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Transferring a Foreign Pension Plan to Canada

Updated on November 20, 2023

It is possible to transfer funds accrued in a foreign pension plan to Canada with zero tax impact, provided the transfer is well planned.

If you have lived and worked abroad, you may have contributed to a retirement plan. For example, in the U.S., there is the Individual Retirement Account (IRA) and 401(k) and 403(b) plans. However, before you decide to move these retirement savings to Canada, there are several factors to consider. It is therefore important to consult an international tax expert in order to define the strategy best suited to your situation and properly plan the transfer.

Why transfer the funds?

While transferring the funds to Canada is not mandatory, there may be several benefits to this process, such as:

  • Simplifying wealth management by consolidating all retirement savings in Canada;
  • Avoiding complications at the time of death (transferring the funds could be complicated);
  • Avoiding U.S. estate tax and high legal fees at the time of death;
  • Minimizing the risk of exchange rate fluctuations.

Transferring funds to your RRSP

When you become a Canadian resident again, you can transfer a lump sum to your RRSP in Canada. Under certain conditions, you then have an equivalent deduction that does not take into account your RRSP deduction limit.

  • The amount transferred to your RRSP must be included in your taxable income in Canada, but the equivalent amount can be deducted, as is the case with a standard RRSP contribution.
  • To be entitled to the deduction in the year of transferring a foreign plan, you have to make the RRSP contribution no later than 60 days after the end of the year of transfer and the transfer must occur before December 31st of the year you turn 71 years of age (transfers to a registered retirement income fund (RRIF) do not qualify).• Transfers to a spouse’s RRSP are not permitted.
  • In Canada, with proper tax planning, you may be able to recover up to all of the foreign tax by claiming a foreign tax credit. This will avoid double taxation, i.e., not having to pay both the foreign tax and the Canadian tax that will be due when you start withdrawing funds from your RRSP.

Transferring with zero tax impact: Example of a U.S. plan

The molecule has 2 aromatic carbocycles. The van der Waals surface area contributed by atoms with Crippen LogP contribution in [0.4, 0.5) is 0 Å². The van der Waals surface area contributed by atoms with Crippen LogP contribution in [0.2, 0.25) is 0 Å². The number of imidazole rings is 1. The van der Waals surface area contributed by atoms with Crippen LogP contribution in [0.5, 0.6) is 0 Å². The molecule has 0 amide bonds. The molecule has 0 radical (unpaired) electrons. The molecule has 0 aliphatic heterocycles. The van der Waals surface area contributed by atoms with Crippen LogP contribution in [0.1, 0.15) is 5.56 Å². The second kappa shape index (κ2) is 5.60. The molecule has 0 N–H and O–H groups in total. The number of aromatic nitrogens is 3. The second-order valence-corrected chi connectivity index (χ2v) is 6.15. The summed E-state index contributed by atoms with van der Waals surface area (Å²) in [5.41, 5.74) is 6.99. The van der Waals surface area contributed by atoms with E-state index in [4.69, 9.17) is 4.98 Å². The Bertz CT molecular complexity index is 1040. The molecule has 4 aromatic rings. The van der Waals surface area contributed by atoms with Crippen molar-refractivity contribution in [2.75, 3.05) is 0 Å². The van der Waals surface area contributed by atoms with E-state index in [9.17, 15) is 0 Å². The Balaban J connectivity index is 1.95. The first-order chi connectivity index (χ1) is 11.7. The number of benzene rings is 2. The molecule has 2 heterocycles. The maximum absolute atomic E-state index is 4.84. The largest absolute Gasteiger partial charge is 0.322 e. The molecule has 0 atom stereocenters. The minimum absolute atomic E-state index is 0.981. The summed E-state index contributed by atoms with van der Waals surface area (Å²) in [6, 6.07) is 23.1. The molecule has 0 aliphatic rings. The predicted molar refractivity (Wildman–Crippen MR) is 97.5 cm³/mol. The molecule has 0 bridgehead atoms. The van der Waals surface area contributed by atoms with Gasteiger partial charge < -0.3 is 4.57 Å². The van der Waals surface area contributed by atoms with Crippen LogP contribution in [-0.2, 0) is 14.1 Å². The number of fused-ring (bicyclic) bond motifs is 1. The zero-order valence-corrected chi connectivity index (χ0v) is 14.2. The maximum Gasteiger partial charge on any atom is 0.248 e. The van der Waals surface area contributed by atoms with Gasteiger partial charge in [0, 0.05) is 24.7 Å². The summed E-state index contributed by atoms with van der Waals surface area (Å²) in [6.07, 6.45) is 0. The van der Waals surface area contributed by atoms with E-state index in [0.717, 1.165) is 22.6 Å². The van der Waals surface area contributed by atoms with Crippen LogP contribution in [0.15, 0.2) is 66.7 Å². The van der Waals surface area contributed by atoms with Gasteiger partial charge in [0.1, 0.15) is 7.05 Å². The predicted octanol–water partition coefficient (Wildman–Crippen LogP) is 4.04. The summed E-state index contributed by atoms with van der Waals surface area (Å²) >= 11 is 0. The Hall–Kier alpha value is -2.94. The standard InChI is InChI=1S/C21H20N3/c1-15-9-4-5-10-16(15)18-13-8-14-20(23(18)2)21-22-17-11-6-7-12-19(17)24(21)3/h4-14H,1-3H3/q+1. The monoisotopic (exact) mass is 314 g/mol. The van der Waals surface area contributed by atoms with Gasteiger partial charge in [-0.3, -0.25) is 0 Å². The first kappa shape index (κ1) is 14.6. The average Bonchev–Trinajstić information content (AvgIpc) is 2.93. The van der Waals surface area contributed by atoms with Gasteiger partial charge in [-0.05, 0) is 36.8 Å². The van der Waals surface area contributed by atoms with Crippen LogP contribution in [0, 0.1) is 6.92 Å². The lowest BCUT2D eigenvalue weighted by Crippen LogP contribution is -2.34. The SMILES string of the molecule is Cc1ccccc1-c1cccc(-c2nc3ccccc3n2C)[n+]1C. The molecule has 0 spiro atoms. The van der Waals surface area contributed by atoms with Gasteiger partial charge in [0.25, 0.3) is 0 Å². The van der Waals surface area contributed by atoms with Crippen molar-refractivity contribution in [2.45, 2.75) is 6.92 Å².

Let’s say that you have a U.S. pension plan valued at US$100,000. If you withdraw the full amount to transfer it to an RRSP in Canada, you will pay US$30,000 in U.S. tax (30% of US$100,000). You will then have a US$70,000 balance to transfer. Nevertheless, you will be able to contribute up to US$100,000 to your RRSP by designating this contribution as a qualifying transfer (the allowable tax deduction is equal to the total amount withdrawn from your U.S. plan).

Ideally, in order to contribute the full amount allowed, you will also need to have income from other sources, since the U.S. tax authorities will have withheld 30% of the amount from your retirement plan. Note that if you are under age 59 1/2 at the time of withdrawal, you may be subject to an early withdrawal penalty of 10% of the amount withdrawn.

To achieve zero tax impact, you have to be able to claim the highest possible foreign tax credit to recover U.S. tax paid and avoid double taxation. This requires having sufficient other income to report in Canada.

Periodic payments on retirement

Another option is to leave the funds in the foreign plan until retirement and then make periodic withdrawals as permitted under tax rules.

  • Under this option, you cannot transfer the amounts to your RRSP in Canada, unless you have contribution room.
  • The withdrawn amounts are added to your taxable income in Canada.
  • In Canada, you could recover any foreign tax paid by claiming a foreign tax credit on your tax return.

Regardless of the solution you choose, there are several other important considerations to ensure that there is zero tax impact and to avoid double taxation. That’s why solid planning with a tax expert is essential before you start transferring funds from your foreign pension plan.

Do you have questions? Our team of international taxation experts can support you in making the choice and implementing the most beneficial tax strategy. Contact us to talk to one of our specialists.

This article was drafted in collaboration with Julie Barma, Senior Consultant, Tax.

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